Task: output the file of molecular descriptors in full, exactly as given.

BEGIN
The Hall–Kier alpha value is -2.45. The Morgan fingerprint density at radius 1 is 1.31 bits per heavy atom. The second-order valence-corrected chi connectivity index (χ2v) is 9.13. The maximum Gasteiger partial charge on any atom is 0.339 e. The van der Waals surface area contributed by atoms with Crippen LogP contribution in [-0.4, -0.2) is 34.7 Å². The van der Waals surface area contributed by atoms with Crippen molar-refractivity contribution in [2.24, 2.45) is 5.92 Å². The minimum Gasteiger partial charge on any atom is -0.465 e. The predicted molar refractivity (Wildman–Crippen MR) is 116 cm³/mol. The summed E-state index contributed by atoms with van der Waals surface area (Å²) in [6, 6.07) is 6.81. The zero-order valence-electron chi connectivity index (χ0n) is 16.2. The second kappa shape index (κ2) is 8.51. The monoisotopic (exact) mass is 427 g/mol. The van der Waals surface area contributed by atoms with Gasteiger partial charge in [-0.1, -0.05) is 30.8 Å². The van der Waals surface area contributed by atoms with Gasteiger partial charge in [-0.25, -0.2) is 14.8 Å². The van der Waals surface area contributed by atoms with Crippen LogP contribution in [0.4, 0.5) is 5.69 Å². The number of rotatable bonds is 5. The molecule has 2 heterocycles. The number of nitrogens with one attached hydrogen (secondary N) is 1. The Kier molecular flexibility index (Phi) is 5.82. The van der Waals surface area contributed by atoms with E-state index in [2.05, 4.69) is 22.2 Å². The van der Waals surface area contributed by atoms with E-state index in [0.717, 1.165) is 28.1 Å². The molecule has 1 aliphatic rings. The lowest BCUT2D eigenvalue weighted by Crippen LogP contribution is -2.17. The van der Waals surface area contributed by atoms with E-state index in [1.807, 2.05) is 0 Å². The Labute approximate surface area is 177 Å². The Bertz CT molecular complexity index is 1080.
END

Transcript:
The Hall–Kier alpha value is -2.45. The Morgan fingerprint density at radius 1 is 1.31 bits per heavy atom. The second-order valence-corrected chi connectivity index (χ2v) is 9.13. The maximum Gasteiger partial charge on any atom is 0.339 e. The van der Waals surface area contributed by atoms with Crippen LogP contribution in [-0.4, -0.2) is 34.7 Å². The van der Waals surface area contributed by atoms with Crippen molar-refractivity contribution in [2.24, 2.45) is 5.92 Å². The minimum Gasteiger partial charge on any atom is -0.465 e. The predicted molar refractivity (Wildman–Crippen MR) is 116 cm³/mol. The summed E-state index contributed by atoms with van der Waals surface area (Å²) in [6, 6.07) is 6.81. The zero-order valence-electron chi connectivity index (χ0n) is 16.2. The second kappa shape index (κ2) is 8.51. The monoisotopic (exact) mass is 427 g/mol. The van der Waals surface area contributed by atoms with Gasteiger partial charge in [-0.1, -0.05) is 30.8 Å². The van der Waals surface area contributed by atoms with Gasteiger partial charge in [-0.25, -0.2) is 14.8 Å². The van der Waals surface area contributed by atoms with Crippen LogP contribution in [0.4, 0.5) is 5.69 Å². The number of rotatable bonds is 5. The molecule has 2 heterocycles. The number of nitrogens with one attached hydrogen (secondary N) is 1. The Kier molecular flexibility index (Phi) is 5.82. The van der Waals surface area contributed by atoms with E-state index in [2.05, 4.69) is 22.2 Å². The van der Waals surface area contributed by atoms with E-state index in [0.717, 1.165) is 28.1 Å². The molecule has 1 aliphatic rings. The lowest BCUT2D eigenvalue weighted by Crippen LogP contribution is -2.17. The van der Waals surface area contributed by atoms with E-state index in [1.807, 2.05) is 0 Å². The Labute approximate surface area is 177 Å². The Bertz CT molecular complexity index is 1080.